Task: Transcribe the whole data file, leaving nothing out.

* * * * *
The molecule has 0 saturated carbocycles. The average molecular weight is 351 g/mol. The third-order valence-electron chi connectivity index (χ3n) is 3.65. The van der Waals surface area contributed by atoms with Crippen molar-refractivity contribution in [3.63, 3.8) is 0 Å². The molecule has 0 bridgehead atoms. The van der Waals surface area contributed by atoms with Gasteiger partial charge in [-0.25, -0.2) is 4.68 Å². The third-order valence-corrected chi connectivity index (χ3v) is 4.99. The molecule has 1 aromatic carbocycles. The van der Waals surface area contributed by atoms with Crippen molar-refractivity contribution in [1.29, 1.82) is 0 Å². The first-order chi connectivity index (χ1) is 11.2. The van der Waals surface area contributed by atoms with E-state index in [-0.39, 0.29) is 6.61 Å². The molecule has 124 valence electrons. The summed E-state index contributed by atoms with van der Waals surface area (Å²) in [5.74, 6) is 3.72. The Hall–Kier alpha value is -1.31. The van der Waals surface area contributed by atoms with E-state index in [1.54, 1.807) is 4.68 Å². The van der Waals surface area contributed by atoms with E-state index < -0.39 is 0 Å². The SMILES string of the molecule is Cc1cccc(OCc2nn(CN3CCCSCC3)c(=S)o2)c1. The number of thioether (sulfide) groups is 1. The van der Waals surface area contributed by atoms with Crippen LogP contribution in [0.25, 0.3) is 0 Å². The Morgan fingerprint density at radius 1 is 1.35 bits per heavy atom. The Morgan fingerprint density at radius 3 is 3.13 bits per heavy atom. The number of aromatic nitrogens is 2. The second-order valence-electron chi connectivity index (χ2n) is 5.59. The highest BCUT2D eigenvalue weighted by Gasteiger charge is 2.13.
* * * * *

The molecule has 0 saturated carbocycles. The average molecular weight is 351 g/mol. The third-order valence-electron chi connectivity index (χ3n) is 3.65. The van der Waals surface area contributed by atoms with Crippen molar-refractivity contribution in [3.63, 3.8) is 0 Å². The molecule has 0 bridgehead atoms. The van der Waals surface area contributed by atoms with Gasteiger partial charge in [-0.25, -0.2) is 4.68 Å². The third-order valence-corrected chi connectivity index (χ3v) is 4.99. The molecule has 1 aromatic carbocycles. The van der Waals surface area contributed by atoms with Crippen molar-refractivity contribution in [1.29, 1.82) is 0 Å². The first-order chi connectivity index (χ1) is 11.2. The van der Waals surface area contributed by atoms with E-state index in [-0.39, 0.29) is 6.61 Å². The molecule has 124 valence electrons. The summed E-state index contributed by atoms with van der Waals surface area (Å²) in [5.74, 6) is 3.72. The Hall–Kier alpha value is -1.31. The van der Waals surface area contributed by atoms with E-state index in [1.54, 1.807) is 4.68 Å². The van der Waals surface area contributed by atoms with E-state index < -0.39 is 0 Å². The SMILES string of the molecule is Cc1cccc(OCc2nn(CN3CCCSCC3)c(=S)o2)c1. The number of thioether (sulfide) groups is 1. The van der Waals surface area contributed by atoms with Crippen LogP contribution in [0.25, 0.3) is 0 Å². The Morgan fingerprint density at radius 1 is 1.35 bits per heavy atom. The Morgan fingerprint density at radius 3 is 3.13 bits per heavy atom. The number of aromatic nitrogens is 2. The second-order valence-electron chi connectivity index (χ2n) is 5.59. The highest BCUT2D eigenvalue weighted by Gasteiger charge is 2.13.